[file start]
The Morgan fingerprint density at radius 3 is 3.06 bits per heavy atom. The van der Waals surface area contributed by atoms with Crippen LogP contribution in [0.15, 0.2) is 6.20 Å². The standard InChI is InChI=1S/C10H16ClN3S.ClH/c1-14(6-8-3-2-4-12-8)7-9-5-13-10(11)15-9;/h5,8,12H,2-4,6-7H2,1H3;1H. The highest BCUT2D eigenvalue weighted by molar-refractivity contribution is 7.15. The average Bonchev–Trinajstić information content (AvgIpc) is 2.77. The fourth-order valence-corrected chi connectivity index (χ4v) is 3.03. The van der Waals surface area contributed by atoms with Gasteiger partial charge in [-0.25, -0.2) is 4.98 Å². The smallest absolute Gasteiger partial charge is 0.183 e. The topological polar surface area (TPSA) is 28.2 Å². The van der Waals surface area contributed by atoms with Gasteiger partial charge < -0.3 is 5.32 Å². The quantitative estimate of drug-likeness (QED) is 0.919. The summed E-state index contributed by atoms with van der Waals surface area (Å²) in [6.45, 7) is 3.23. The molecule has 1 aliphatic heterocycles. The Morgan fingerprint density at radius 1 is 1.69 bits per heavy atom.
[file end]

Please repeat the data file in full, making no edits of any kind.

The Morgan fingerprint density at radius 3 is 3.06 bits per heavy atom. The van der Waals surface area contributed by atoms with Crippen LogP contribution in [0.15, 0.2) is 6.20 Å². The standard InChI is InChI=1S/C10H16ClN3S.ClH/c1-14(6-8-3-2-4-12-8)7-9-5-13-10(11)15-9;/h5,8,12H,2-4,6-7H2,1H3;1H. The highest BCUT2D eigenvalue weighted by molar-refractivity contribution is 7.15. The average Bonchev–Trinajstić information content (AvgIpc) is 2.77. The fourth-order valence-corrected chi connectivity index (χ4v) is 3.03. The van der Waals surface area contributed by atoms with Gasteiger partial charge in [-0.25, -0.2) is 4.98 Å². The smallest absolute Gasteiger partial charge is 0.183 e. The topological polar surface area (TPSA) is 28.2 Å². The van der Waals surface area contributed by atoms with Gasteiger partial charge < -0.3 is 5.32 Å². The quantitative estimate of drug-likeness (QED) is 0.919. The summed E-state index contributed by atoms with van der Waals surface area (Å²) in [6.45, 7) is 3.23. The molecule has 1 aliphatic heterocycles. The Morgan fingerprint density at radius 1 is 1.69 bits per heavy atom.